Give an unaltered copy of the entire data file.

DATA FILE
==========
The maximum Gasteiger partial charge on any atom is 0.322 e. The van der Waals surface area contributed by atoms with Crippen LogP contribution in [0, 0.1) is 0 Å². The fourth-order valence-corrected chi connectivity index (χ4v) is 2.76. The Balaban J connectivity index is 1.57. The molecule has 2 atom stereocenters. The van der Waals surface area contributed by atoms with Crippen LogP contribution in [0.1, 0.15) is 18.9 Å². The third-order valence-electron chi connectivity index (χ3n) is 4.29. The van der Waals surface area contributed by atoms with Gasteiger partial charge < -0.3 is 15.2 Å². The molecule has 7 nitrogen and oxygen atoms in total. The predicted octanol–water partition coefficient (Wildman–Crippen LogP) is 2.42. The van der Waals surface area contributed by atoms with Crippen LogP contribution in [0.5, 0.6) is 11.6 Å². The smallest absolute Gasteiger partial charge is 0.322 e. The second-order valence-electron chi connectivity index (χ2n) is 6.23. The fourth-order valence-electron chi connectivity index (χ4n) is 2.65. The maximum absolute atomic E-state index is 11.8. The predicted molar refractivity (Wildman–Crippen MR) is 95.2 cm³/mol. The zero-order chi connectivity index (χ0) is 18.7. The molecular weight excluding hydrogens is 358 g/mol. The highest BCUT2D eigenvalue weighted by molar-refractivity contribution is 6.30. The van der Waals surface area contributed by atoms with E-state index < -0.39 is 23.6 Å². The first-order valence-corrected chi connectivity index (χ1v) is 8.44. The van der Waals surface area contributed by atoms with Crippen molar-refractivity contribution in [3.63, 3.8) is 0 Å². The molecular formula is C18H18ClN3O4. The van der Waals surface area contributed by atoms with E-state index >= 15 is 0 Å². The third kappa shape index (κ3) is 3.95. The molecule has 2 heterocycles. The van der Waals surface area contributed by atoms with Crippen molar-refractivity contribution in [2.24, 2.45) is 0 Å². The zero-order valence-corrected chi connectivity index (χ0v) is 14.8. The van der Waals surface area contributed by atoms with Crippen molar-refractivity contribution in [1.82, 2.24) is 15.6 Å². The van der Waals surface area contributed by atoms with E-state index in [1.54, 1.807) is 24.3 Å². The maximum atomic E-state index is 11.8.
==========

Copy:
The maximum Gasteiger partial charge on any atom is 0.322 e. The van der Waals surface area contributed by atoms with Crippen LogP contribution in [0, 0.1) is 0 Å². The fourth-order valence-corrected chi connectivity index (χ4v) is 2.76. The Balaban J connectivity index is 1.57. The molecule has 2 atom stereocenters. The van der Waals surface area contributed by atoms with Crippen LogP contribution in [0.1, 0.15) is 18.9 Å². The third-order valence-electron chi connectivity index (χ3n) is 4.29. The van der Waals surface area contributed by atoms with Gasteiger partial charge < -0.3 is 15.2 Å². The molecule has 7 nitrogen and oxygen atoms in total. The predicted octanol–water partition coefficient (Wildman–Crippen LogP) is 2.42. The van der Waals surface area contributed by atoms with Crippen LogP contribution in [0.5, 0.6) is 11.6 Å². The smallest absolute Gasteiger partial charge is 0.322 e. The second-order valence-electron chi connectivity index (χ2n) is 6.23. The fourth-order valence-electron chi connectivity index (χ4n) is 2.65. The maximum absolute atomic E-state index is 11.8. The predicted molar refractivity (Wildman–Crippen MR) is 95.2 cm³/mol. The zero-order chi connectivity index (χ0) is 18.7. The molecular weight excluding hydrogens is 358 g/mol. The highest BCUT2D eigenvalue weighted by molar-refractivity contribution is 6.30. The van der Waals surface area contributed by atoms with E-state index < -0.39 is 23.6 Å². The first-order valence-corrected chi connectivity index (χ1v) is 8.44. The van der Waals surface area contributed by atoms with Crippen molar-refractivity contribution in [3.63, 3.8) is 0 Å². The molecular formula is C18H18ClN3O4. The van der Waals surface area contributed by atoms with E-state index >= 15 is 0 Å². The third kappa shape index (κ3) is 3.95. The molecule has 2 heterocycles. The van der Waals surface area contributed by atoms with Crippen molar-refractivity contribution in [2.24, 2.45) is 0 Å². The zero-order valence-corrected chi connectivity index (χ0v) is 14.8. The van der Waals surface area contributed by atoms with Crippen molar-refractivity contribution in [1.82, 2.24) is 15.6 Å². The van der Waals surface area contributed by atoms with E-state index in [1.54, 1.807) is 24.3 Å². The maximum atomic E-state index is 11.8.